ByAlisha Grauso, writer at
Editor-at-large here at Movie Pilot. Nerd out with me on Twitter, comrades: @alishagrauso
Alisha Grauso

With the series premiere of [DC's Legends of Tomorrow](tag:2937021) just around the corner on The CW, I thought I'd take some time and break down the characters who will be making up this new team of heroes and villains alike. 7 days, 7 articles, with a new character in the spotlight each day.

Yesterday's character, and the first of our series, was Rip Hunter, the man responsible for bringing all the Legends together.

Today we're taking a look at Firestorm, the 2-for-1 deal of a superhero with pyromaniac powers.

The Origin Story

Firestorm first appeared in March 1978 in Firestorm, The Nuclear Man #1, created by Gerry Conway and Al Milgrom. The original version was comprised of two characters, Ronnie Raymond and Martin Stein, who joined forces to form the superhero known as Firestorm. Two later incarnations of Firestorm appeared in the comics: First Ronnie Raymond on his on as Firestorm in 1990, and Jason Rusch taking up the mantle in 2004. One more Firestorm title launched in 2011 with Ronnie Raymond teaming up with Jason Rusch.

The first Firestorm was a dual identity in one superhero. After high school student Ronnie Raymond and brilliant physicist Martin Stein get caught in a nuclear accident, their resulting powers gave them ability to fuse into one superhero, Firestorm. The body of Firestorm was always the younger, more athletic Ronnie, but Dr. Stein's consciousness shared a symbiotic relationship with Ronnie whenever they fused and he would speak up in Ronnie's mind, acting as, quite literally, a voice of reason and wisdom as they fought together.

The Powers/Abilities

Ronnie controls the body of Firestorm with Stein commanding and advising him on how how best to use their powers. Because Firestorm was created in a nuclear fusion accident, his powers are related to exactly that: He has the ability to rearrange the atomic structure of both organic and inorganic matter, even able to manipulate them at the subatomic level.

With his ability to affect substances on such a minute level, it gives him a host of other powers, as well: He can regenerate himself from devastating injuries, shapeshift, keep himself from getting sick, and can even restructure his body so that it can go lengthy periods of time without the human necessities of food, water, and air, as well as making himself intangible, allowing him to pass through solid objects. He also has superhuman strength and the ability to fire devastating blasts of nuclear fusion energy from his hands.

The Live Action Version

The live action version of Firestorm is being played by two actors who were previously introduced on The Flash. The great character actor, Victor Garber, is plays the role of Dr. Martin Stein, while relative newcomer Franz Drameh is playing Jefferson "Jax" Jackson, the other half of Firestorm. The previous partner to Stein was the original Ronnie Raymond, played by Robbie Amell, but he was killed early in the second season, leaving Stein in need of a new partner.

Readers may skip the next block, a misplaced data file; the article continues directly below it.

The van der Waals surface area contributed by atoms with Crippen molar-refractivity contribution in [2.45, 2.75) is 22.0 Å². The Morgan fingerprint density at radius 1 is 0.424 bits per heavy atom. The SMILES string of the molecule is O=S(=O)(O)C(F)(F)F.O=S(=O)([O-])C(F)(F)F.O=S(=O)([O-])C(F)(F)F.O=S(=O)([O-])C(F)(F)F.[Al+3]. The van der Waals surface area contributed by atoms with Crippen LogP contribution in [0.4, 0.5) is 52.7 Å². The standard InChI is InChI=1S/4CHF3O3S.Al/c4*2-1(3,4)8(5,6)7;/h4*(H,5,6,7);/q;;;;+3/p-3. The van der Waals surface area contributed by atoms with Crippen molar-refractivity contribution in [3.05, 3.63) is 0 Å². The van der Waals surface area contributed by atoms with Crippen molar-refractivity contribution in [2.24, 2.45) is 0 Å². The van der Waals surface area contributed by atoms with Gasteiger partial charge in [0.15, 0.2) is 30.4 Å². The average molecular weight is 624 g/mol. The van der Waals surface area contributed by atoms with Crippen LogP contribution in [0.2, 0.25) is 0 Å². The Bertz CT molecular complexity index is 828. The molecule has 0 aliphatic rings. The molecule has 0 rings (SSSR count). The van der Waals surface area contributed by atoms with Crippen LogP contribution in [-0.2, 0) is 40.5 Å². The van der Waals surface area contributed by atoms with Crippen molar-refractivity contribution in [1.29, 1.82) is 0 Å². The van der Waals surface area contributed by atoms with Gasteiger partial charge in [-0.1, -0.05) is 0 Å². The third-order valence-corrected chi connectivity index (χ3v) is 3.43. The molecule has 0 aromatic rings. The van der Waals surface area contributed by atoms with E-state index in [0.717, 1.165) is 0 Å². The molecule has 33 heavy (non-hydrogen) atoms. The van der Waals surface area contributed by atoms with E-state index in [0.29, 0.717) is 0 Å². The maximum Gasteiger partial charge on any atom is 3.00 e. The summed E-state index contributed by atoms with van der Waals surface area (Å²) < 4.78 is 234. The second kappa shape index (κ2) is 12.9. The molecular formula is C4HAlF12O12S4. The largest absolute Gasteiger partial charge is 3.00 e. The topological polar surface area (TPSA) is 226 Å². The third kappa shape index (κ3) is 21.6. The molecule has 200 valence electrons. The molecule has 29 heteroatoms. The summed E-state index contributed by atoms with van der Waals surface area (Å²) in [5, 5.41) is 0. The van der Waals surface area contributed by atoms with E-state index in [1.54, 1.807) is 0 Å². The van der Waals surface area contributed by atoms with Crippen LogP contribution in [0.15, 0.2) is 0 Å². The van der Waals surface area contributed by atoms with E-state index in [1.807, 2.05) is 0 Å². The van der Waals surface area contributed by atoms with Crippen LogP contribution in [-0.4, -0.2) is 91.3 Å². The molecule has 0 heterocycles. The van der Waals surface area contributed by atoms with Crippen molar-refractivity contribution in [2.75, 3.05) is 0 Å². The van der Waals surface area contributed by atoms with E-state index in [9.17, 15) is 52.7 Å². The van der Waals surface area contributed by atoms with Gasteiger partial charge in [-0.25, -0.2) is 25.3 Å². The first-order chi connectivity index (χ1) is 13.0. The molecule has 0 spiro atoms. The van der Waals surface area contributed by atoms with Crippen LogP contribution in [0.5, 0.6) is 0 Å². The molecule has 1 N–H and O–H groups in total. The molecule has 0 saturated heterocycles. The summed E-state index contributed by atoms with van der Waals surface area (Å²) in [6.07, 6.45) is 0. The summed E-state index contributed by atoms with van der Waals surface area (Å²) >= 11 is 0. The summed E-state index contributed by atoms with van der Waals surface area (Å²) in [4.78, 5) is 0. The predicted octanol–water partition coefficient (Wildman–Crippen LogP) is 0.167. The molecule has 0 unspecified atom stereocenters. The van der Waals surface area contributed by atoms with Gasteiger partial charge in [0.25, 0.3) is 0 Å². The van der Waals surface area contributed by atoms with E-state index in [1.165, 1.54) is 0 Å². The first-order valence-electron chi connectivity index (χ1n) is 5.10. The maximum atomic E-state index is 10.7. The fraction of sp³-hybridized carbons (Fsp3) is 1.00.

While Jefferson Jackson was never part of Firestorm in the comics, he was a close friend and support to Ronnie Raymond during their high school days. The Flash, and now Legends of Tomorrow, have tweaked his story a bit so that he is the one to pair up with Stein to form Firestorm (partly because, as we know, Robbie Amell will be turning back up on The Flash as alternate universe doppleganger villain, Deathstorm). But the dual identity and dynamic between the pair is pulled directly from the first comic incarnation of Firestorm.

The Brain and the Brawn

Firestorm will bring an interesting dynamic to the Legends team, with the two polar opposites in Dr. Martin Stein and Jefferson Jackson having to learn to work together. Along with Rip Hunter, Dr. Stein will clearly be the brains of the team, assisting in (if not running) Rip Hunter's lab, and we can probably expect him to be the one to figure out the solution to many of their problems. He'll also very likely take up the same role he did on The Flash, as a mentor and voice of wisdom to the younger and more inexperienced team around him.

Jefferson Jackson, on the other hand, is a normal kid thrust into an extraordinary circumstance. He's poised to bring a lot of comic relief to the team as the one mostly "normal" newcomer who is constantly observing on the batshit crazy of the things they face, and the completely implausible now being the new normal of their lives. But his natural athleticism and control of the Firestorm matrix means he'll also bring a huge amount of power and damage-dealing to the team that the others, who are mostly human, simply can't match. We can guess that when the big guns need to be brought in, Firestorm will be the one on the front lines.

So that was Firestorm! Check back tomorrow when I take a look at White Canary.

DC’s Legends of Tomorrow, new series Thursday 8/7c on The CW.


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